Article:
Blind Chinese activist Chen Guangcheng with his family prior to his serving a four year prison sentence. (STR/AFP/Getty Images)
A group of Internet activists trying to visit blind human rights lawyer Chen Guangcheng has been detained by security forces, according to dissidents contacted by The Epoch Times. Chen has for months been confined to his home by thug-like enforcers, who have from time to time carried out violent raids and beatings. His case has received international attention from human rights groups.
The activists called their pilgrimage the “October 5 Visit to Chen Guangcheng,” but by the afternoon of Oct. 5 none of them were contactable by telephone, and the last messages they left were desperate cries for help.
Chen, who became famous when he was interviewed by Time magazine in 2005 about his investigation into regime-organized forced abortions, lives in Linyi, Shandong Province.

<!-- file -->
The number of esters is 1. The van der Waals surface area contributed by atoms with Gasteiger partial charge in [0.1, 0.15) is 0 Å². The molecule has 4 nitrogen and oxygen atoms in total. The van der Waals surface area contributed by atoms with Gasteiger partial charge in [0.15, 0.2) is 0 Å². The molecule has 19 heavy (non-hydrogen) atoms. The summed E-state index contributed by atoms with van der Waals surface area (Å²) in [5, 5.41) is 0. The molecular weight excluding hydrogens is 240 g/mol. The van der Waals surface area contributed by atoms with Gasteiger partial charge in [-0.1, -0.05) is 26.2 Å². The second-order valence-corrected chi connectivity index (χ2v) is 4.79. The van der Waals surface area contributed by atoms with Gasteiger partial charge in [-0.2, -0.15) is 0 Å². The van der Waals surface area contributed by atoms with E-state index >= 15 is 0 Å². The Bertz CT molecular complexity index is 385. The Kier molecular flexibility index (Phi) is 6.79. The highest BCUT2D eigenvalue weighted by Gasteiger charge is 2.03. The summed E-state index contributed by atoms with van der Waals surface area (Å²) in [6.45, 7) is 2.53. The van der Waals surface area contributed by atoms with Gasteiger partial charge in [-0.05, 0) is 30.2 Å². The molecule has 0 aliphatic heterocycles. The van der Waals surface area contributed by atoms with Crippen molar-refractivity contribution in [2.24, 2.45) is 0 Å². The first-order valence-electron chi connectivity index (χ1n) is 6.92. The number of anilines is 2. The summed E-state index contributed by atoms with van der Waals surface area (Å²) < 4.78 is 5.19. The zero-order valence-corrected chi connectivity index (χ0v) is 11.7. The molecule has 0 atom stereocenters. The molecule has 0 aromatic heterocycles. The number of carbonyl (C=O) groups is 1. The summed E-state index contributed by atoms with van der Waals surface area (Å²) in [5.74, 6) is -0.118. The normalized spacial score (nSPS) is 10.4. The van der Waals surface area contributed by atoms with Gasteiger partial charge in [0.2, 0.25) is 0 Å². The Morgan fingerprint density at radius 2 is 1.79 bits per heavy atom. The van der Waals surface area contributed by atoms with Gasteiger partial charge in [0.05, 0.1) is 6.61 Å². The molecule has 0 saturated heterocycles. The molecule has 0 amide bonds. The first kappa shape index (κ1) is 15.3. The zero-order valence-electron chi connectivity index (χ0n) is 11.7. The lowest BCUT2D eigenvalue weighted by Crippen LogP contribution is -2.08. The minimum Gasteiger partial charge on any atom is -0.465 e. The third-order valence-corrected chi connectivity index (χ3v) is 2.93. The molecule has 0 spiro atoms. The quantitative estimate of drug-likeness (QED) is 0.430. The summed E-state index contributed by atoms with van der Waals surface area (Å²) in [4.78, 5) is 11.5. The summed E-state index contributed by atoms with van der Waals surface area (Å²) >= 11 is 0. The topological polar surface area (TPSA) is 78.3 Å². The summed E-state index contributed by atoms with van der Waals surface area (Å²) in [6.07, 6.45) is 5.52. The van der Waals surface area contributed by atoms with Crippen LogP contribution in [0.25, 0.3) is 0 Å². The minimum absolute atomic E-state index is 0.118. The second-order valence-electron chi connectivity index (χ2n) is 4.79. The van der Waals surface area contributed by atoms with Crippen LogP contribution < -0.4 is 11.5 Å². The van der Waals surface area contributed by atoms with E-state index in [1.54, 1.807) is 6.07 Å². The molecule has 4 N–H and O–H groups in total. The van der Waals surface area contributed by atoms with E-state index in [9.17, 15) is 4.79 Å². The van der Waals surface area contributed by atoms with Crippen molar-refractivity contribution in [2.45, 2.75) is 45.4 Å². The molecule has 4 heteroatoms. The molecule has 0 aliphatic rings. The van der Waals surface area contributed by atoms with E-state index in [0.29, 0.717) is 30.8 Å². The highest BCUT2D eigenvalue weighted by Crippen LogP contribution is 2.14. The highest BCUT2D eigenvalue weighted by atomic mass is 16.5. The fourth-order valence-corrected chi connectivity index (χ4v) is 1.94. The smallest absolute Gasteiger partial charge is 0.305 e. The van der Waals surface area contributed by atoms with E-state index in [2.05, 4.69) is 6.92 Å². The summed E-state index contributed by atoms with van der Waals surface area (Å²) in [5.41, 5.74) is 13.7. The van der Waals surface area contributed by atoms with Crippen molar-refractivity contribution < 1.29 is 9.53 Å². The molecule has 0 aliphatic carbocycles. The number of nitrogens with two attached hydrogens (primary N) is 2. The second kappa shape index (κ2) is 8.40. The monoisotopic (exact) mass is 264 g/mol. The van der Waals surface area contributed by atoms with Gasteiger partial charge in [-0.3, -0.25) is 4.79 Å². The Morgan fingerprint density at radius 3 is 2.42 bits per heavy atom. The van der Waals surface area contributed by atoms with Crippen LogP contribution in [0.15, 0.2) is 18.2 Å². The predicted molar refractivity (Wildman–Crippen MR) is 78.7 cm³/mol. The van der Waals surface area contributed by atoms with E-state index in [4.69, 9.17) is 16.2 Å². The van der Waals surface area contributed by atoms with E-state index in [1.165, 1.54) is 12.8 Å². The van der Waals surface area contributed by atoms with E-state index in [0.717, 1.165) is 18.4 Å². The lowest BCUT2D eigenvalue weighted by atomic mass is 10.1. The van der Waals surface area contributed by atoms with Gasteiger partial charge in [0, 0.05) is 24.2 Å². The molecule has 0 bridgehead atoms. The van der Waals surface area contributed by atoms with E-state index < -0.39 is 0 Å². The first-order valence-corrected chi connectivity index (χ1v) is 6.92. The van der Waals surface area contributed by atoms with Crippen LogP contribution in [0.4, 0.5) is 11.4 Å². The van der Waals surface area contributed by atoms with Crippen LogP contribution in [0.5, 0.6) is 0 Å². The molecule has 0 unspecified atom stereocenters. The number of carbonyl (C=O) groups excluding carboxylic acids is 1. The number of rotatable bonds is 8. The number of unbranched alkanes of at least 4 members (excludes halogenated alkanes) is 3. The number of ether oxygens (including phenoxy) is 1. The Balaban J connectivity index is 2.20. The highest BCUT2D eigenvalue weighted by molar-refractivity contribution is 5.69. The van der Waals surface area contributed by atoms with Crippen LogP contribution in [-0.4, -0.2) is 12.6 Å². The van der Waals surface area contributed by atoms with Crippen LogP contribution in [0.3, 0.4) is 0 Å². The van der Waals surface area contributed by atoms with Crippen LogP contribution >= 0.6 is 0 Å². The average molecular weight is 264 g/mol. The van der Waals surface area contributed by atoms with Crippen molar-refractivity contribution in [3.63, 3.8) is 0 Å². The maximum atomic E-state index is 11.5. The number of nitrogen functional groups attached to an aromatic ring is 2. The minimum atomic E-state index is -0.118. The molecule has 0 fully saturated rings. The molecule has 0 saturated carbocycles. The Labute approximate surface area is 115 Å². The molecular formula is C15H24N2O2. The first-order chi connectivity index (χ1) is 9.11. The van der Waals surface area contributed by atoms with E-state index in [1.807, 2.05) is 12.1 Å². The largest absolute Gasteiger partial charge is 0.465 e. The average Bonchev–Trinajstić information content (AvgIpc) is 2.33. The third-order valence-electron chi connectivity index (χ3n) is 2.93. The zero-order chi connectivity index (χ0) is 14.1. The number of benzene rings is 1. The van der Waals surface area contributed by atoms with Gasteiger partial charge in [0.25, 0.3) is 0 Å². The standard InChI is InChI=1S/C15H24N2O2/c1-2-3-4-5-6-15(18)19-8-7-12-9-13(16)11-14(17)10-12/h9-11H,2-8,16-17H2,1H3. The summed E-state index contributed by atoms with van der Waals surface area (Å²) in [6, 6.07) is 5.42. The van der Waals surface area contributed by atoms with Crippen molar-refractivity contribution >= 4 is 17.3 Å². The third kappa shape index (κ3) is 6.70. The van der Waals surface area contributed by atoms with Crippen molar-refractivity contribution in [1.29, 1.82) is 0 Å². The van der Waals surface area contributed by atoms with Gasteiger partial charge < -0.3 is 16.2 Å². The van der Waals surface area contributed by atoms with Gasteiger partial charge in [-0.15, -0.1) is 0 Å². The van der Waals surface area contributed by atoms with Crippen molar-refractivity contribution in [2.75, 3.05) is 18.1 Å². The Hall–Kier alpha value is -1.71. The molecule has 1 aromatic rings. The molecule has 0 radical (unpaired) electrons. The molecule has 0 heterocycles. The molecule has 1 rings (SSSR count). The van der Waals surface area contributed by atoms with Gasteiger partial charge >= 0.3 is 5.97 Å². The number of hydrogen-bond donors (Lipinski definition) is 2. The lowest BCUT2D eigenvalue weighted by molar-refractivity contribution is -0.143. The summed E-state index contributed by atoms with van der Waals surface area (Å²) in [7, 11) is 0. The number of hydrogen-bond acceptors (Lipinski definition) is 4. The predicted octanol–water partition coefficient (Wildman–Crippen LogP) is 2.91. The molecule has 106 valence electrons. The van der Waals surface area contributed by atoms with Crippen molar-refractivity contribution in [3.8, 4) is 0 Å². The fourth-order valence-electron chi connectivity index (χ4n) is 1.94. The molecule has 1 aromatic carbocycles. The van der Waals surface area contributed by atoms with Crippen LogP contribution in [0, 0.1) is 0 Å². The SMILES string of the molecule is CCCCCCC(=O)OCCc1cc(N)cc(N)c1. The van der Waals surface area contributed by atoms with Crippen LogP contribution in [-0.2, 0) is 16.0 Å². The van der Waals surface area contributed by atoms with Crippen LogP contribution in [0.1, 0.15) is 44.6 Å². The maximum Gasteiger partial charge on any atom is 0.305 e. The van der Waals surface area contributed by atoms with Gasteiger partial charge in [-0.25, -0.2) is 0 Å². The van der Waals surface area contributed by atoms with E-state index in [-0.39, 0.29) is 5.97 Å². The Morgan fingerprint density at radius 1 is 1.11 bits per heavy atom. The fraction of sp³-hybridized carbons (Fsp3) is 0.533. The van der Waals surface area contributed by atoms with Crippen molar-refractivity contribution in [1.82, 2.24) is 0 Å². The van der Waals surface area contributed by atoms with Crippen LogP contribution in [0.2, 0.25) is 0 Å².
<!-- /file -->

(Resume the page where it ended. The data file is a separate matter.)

Finding his work a nuisance, in August 2006 communist authorities convicted him of “damaging property and organizing a mob to disturb traffic,” and sentenced him to four years in prison.
But after his release he was put under extralegal residential detention. He is prevented from having much contact with the outside world, and a group of hired roughs keep vigil around his house, throwing rocks at would-be visitors and tormenting Chen and his wife in captivity.
Liu Shasha, an Internet activist, first conceived the idea of visiting Chen, and enlisted five others from Xuzhou, Jiangsu Province. They had joined forces with local activists Mr. Xu, Liu Yong, and a Buddhist monk named Shi Chexin.
All nine are unreachable, according to phone calls made by The Epoch Times and according to people who tried to contact the individuals.
Miao Jue, a relentless human rights activist who has long taken an interest in Chen’s case, told The Epoch Times that all of the individual’s cell phones appeared to be off. The last phone call that Miao Jue received was from Liu Shasha at 3 pm on Oct. 5.